The addition of apps might be a bigger game changer than the voice control. We already had “apps” of a kind on the current AppleTV, at least for content providers Apple allowed on the device. Opening it up to others might actually help software developers get some traction in the home theatre/living room (without needing to target the Playstation or XBox). So far, that domain has been controlled by Sony, Microsoft and Nintendo, and has focused largely on entertainment. Other possibilities beyond games might exist now, although I don’t expect general-purpose computing to be one of those avenues. For game developers, this may be a way to gain a non-mobile audience without needing to work through the companies that have dominated this space so far.

The only thing I would love to have seen added (but likely will never appear) is for the AppleTV to also act as a wireless basestation like the Airport Express. Sure, around the house it probably isn’t all that useful, but on the road, it would be very handy. A single device that can make the hotel TV useful for my video, plus acting as a router and firewall between my devices and the hotel network. Wishful thinking, I know, but one can dream, can’t they?

As with the iPad Pro, this part probably could have waited until November, closer to when it will ship. I think they have a much stronger story when Tim (or Craig or Eddie or Phil) can end the presentation with “… and you can order it today”.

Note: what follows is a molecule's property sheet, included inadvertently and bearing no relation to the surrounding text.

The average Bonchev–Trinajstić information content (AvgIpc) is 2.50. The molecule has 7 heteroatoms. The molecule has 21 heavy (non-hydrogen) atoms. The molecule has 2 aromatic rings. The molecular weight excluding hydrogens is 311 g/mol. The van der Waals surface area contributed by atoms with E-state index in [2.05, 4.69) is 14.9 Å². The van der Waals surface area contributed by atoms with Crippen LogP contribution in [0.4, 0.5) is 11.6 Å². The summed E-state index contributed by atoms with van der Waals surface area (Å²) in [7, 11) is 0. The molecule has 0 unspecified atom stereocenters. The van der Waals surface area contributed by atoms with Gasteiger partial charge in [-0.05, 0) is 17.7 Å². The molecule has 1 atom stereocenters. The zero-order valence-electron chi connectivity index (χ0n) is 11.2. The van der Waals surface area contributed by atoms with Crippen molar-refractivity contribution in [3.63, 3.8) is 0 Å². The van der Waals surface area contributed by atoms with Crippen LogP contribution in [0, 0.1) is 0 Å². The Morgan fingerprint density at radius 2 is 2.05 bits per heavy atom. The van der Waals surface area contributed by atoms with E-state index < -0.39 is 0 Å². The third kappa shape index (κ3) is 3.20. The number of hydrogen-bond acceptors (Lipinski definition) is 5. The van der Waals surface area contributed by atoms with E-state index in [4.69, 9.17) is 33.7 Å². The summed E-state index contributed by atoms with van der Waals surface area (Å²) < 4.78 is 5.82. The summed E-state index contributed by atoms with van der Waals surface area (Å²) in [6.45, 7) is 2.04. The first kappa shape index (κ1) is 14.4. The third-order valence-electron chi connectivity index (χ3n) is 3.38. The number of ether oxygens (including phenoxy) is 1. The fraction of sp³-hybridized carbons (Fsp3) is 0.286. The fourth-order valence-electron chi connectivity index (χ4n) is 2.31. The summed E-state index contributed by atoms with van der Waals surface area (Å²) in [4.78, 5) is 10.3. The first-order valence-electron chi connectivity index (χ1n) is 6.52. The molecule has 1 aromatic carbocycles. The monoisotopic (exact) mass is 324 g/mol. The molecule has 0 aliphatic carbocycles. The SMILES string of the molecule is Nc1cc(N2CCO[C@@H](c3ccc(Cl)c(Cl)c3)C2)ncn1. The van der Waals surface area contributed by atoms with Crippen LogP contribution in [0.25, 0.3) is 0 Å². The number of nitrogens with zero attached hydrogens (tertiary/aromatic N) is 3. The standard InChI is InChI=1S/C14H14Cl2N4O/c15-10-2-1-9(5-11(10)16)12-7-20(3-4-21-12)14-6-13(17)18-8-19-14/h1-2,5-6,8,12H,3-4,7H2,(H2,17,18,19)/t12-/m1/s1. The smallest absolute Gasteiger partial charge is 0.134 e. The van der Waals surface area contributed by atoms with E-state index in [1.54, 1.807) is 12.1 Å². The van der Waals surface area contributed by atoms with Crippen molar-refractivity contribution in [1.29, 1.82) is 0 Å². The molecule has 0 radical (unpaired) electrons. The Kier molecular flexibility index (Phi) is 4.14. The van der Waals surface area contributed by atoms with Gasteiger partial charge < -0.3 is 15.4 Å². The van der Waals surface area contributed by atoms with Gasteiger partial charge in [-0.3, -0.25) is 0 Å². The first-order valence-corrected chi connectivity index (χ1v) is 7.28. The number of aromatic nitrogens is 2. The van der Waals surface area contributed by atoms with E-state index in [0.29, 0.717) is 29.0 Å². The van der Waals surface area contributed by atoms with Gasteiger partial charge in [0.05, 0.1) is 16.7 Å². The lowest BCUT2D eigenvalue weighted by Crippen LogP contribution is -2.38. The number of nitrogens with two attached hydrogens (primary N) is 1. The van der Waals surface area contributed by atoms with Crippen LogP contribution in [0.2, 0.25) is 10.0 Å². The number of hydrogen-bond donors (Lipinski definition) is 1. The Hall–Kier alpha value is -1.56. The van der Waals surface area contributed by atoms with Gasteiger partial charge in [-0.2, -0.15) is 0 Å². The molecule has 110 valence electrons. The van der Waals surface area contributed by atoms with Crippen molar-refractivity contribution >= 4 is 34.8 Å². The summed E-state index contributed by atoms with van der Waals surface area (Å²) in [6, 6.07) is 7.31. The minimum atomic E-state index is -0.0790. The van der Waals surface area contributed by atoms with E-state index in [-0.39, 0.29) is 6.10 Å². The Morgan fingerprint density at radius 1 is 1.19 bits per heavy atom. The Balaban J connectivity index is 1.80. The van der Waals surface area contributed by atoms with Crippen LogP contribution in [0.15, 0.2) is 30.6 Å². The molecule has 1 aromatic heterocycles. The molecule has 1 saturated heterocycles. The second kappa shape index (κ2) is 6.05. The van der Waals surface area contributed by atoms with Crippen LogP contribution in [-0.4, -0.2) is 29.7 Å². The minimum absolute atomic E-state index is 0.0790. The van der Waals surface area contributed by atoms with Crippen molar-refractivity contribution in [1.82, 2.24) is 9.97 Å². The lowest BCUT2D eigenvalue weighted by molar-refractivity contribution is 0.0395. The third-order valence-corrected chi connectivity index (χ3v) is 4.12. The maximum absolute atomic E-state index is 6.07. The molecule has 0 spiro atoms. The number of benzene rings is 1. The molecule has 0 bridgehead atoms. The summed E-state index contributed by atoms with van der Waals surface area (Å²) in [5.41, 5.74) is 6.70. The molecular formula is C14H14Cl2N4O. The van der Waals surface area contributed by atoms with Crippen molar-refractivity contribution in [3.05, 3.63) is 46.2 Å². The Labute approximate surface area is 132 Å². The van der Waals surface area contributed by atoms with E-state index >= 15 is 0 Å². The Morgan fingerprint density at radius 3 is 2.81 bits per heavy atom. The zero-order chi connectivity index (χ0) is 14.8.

Overall, Interesting

The event today was interesting. It wasn’t mind-blowing, although that is getting harder and harder to do for any vendor. All of the upgrades and enhancements were welcome. The new AppleTV and iPad Pro look promising. Whether the Pro will do anything to halt the slide of tablet sales (for everyone, not just Apple) is an open question. The new AppleTV might allow Apple to gain the lead in set-top boxes, having slipped to 4th in the most recent reports.

The only other intriguing piece that was almost a throw-away was the Apple app for Android to help make transition to the iPhone easier. People switching devices appear to be moving from Android to Apple more often than the other way around. Doing something to make that easier is a smart thing to do. This, coupled with a “sorta lease the hardware” pricing model for iPhone might put iPhones in the hands of those reluctant to jump on board.

It wasn’t a bad event. But, again, it felt rushed. I get that they need to balance how much they announce each time with frequency. With Apple’s line-up, they could announce something new virtually every other month (and a lot of updates are done without much fanfare now). I would rather, though, an event with a shorter agenda and a less frantic pace to it.


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  1. Pingback: Have You Noticed Two Trends In Apple Announcements? | Thoughts from Geoff Kratz @ FarWest Software